2.6. GFP-PRRSV mRNA Transfection and Recombinant GFP-PRRSV Generation

BHK-21 cells were seeded in 6-well plate the day before transfection. When the cell density reached 85%~90% confluence, the GFP-PRRSV mRNA (3 μg) was transfected into BHK-21 cells using TransMessenger Transfection Reagents according to the manufacturer’s instructions. After incubation at 37°C, 5% CO2 for 48 h, the transfected cells were broken by repeated freezing/thawing cycles; the supernatant separated by centrifuge was harvested and used to infect freshly seeded BHK-21 cells. The above infection/harvest process (blind passage) was repeated for 3-4 times for viral packaging. After repeated cycles, the harvested supernatant was used to infect Marc-145 cells for GFP-PRRSV amplification. The GFP expression was directly detected at 24–72 h after infection under a fluorescence microscope.

2.7. GFP-PRRSV Amplification and Viral Titer Determination

GFP-PRRSV was amplified in Marc-145 cells and PRRSV titer was determined by 50% tissue culture infective dose (TCID50).

3. Results

3.1. The Construction of PRRSV Infectious Clone Plasmid Containing gfp Gene

To construct GFP-PRRSV infectious clone, the inserting site for gfp gene should be selected properly so as to make gfp gene express efficiently and the GFP-PRRSV infection and replication in the host cells should not be significantly affected upon gfp gene insertion. As mentioned above, PRRSV NSP2 is a variable nonstructural protein in which the inserted exogenous DNA segment downstream Nsp2 protease core sequence would not seriously affect PRRSV replication [11, 13]. Therefore we inserted exogenous gfp gene at position downstream protease core sequence, corresponding to the position between Pro449 and Gly450 (Figure 1(a)), and the open reading frame of Nsp2 downstream gfp gene did not change since the gfp gene was fused with Nsp2 protein. The specific Spe I site upstream and Xho I site downstream gfp inserting position was also considered during the inserting site determination.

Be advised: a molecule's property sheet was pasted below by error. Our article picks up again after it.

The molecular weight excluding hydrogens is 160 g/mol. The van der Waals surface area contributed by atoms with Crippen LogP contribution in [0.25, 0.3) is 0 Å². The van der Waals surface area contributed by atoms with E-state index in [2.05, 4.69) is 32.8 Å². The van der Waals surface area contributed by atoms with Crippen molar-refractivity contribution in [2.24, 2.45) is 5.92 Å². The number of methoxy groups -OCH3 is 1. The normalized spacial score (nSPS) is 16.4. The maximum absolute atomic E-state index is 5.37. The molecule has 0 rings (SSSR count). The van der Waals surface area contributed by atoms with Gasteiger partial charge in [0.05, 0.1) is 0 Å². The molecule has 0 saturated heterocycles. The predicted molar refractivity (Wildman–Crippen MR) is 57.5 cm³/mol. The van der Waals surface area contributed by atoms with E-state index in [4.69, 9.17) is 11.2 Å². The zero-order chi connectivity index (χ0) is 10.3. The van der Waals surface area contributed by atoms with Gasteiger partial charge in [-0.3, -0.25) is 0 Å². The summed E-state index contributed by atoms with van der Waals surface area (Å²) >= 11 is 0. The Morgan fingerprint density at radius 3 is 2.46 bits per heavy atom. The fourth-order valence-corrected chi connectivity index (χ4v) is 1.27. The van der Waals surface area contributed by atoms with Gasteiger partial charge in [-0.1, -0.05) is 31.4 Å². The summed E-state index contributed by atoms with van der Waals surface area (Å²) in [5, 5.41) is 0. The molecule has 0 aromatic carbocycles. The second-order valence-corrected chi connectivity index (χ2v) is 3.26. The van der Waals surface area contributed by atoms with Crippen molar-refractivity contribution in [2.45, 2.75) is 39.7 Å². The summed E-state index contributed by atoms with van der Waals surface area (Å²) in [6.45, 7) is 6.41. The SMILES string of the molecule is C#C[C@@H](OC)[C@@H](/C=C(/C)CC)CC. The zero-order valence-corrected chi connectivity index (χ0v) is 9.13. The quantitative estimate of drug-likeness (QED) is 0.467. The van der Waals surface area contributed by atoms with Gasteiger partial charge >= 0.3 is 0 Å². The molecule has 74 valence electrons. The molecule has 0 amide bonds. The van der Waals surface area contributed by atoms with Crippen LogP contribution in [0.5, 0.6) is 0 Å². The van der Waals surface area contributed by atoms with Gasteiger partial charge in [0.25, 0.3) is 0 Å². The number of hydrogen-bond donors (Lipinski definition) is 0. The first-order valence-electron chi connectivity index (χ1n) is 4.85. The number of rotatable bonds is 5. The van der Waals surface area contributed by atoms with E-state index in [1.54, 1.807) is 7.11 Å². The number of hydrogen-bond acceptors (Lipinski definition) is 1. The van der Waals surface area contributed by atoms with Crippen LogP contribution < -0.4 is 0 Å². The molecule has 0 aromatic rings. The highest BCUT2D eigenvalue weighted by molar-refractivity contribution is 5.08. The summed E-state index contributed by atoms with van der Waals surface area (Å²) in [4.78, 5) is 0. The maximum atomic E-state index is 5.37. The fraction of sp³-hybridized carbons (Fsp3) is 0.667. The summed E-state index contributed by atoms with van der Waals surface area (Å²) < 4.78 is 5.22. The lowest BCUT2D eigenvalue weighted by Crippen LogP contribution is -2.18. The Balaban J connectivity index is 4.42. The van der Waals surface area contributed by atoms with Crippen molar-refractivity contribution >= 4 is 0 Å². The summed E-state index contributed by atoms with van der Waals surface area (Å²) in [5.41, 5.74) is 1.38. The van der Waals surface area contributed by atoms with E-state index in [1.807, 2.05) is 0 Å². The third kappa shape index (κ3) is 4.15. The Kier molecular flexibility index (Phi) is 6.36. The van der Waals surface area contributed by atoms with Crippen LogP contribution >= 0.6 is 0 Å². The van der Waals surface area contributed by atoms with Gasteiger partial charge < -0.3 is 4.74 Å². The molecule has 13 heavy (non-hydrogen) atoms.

After determining the inserting site, based on the amplification strategy (Figure 1(b)), the Nsp2-GFP gene was amplified by overlap PCR using PRRSV infectious clone plasmid FL12 and gfp gene-contained plasmid pcDNA-EF1-GFP as the templates. About 1900 bp DNA fragment was amplified (Figure 1(c)) as expected. The amplified Nsp2-GFP gene was cloned into pMD19-T vector and sequenced by Sangon Biotech (Shanghai), showing that the sequence of Nsp2-GFP DNA amplified was consistent with the templates; Figure 1(d) showed the sequence of Nsp2-gfp and gfp-Nsp2 fusion sites. The Nsp2-GFP DNA was then subcloned into FL12 plasmid by Spe I and Xho I sites to construct gfp gene-contained PRRSV infectious clone plasmid FL12-GFP (Figure 1(d)). Restriction analysis showed that about 1700 bp expected DNA fragment (Figure 1(d)) was cut out from FL12-GFP plasmid by double digestionwith Spe I and Xho I, suggesting that Nsp2-GFP gene has been inserted into the expected site of Nsp2 gene.

3.2. Synthesis of GFP-PRRSV mRNA In Vitro and Generation of Recombinant PRRSV Virus Expressing gfp Gene

GFP-PRRSV generation was performed as described previously [3, 10, 35]. The 5′-capped GFP-PRRSV mRNA (Figure 2(a)) was first transcripted by T7 DNA polymerase in vitro with the transcription kit using Acl I-linearized FL12-GFP plasmid as a template (there is a T7 promoter upstream PRRSV genome in FL12 plasmid). The 5′-capped mRNA was tailed in 3′-end catalyzed by poly(A) polymerase. The synthesized 5′-capped and 5′-capped/3′-tailed GFP-PRRSV mRNA size was checked by denaturing agarose gel electrophoresis (0.5%) and the mRNA concentration was measured by NanoDrop Spectrophotometer. Figure 2(a) showed the 5′-capped and its 3′-tailed GFP-PRRSV mRNA sizes, which were consistent with the expected sizes. The 5′-capped and 3′-tailed GFP-PRRSV mRNA was transfected into BHK-21 cells followed by 3 generation blind passages in the cells for viral packaging. Finally, the packaged virus in the supernatant was used to infect Marc-145 cells for viral amplification. At 48 h after infection, GFP expression in some cells was detected in the Marc-145 cells and, at 72 h, the GFP expression in the cells became more visible (Figure 2(b)), which illustrates that the generated GFP-PRRSV can replicate in the host Marc-145 cells.